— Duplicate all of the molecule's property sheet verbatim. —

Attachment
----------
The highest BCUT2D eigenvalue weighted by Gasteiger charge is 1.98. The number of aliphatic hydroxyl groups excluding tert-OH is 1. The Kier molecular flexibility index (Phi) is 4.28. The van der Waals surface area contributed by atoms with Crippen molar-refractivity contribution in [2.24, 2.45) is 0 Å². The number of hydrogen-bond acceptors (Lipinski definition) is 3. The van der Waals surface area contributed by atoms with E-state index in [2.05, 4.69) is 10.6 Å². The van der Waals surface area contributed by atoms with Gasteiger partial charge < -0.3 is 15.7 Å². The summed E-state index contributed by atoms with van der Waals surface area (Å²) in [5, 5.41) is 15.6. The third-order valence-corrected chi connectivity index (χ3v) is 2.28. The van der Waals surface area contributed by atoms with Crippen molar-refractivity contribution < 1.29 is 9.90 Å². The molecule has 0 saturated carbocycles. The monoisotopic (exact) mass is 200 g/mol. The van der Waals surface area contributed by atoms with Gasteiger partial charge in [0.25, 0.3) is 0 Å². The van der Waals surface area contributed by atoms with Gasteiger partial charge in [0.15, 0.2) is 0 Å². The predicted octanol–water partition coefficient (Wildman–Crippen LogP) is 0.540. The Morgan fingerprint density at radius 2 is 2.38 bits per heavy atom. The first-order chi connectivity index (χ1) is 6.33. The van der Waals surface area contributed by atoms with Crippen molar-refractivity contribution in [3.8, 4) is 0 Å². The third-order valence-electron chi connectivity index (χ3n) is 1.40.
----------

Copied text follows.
The highest BCUT2D eigenvalue weighted by Gasteiger charge is 1.98. The number of aliphatic hydroxyl groups excluding tert-OH is 1. The Kier molecular flexibility index (Phi) is 4.28. The van der Waals surface area contributed by atoms with Crippen molar-refractivity contribution in [2.24, 2.45) is 0 Å². The number of hydrogen-bond acceptors (Lipinski definition) is 3. The van der Waals surface area contributed by atoms with E-state index in [2.05, 4.69) is 10.6 Å². The van der Waals surface area contributed by atoms with Gasteiger partial charge < -0.3 is 15.7 Å². The summed E-state index contributed by atoms with van der Waals surface area (Å²) in [5, 5.41) is 15.6. The third-order valence-corrected chi connectivity index (χ3v) is 2.28. The van der Waals surface area contributed by atoms with Crippen molar-refractivity contribution < 1.29 is 9.90 Å². The molecule has 0 saturated carbocycles. The monoisotopic (exact) mass is 200 g/mol. The van der Waals surface area contributed by atoms with Gasteiger partial charge in [0.25, 0.3) is 0 Å². The van der Waals surface area contributed by atoms with Gasteiger partial charge in [0.15, 0.2) is 0 Å². The predicted octanol–water partition coefficient (Wildman–Crippen LogP) is 0.540. The Morgan fingerprint density at radius 2 is 2.38 bits per heavy atom. The first-order chi connectivity index (χ1) is 6.33. The van der Waals surface area contributed by atoms with Crippen molar-refractivity contribution in [3.8, 4) is 0 Å². The third-order valence-electron chi connectivity index (χ3n) is 1.40.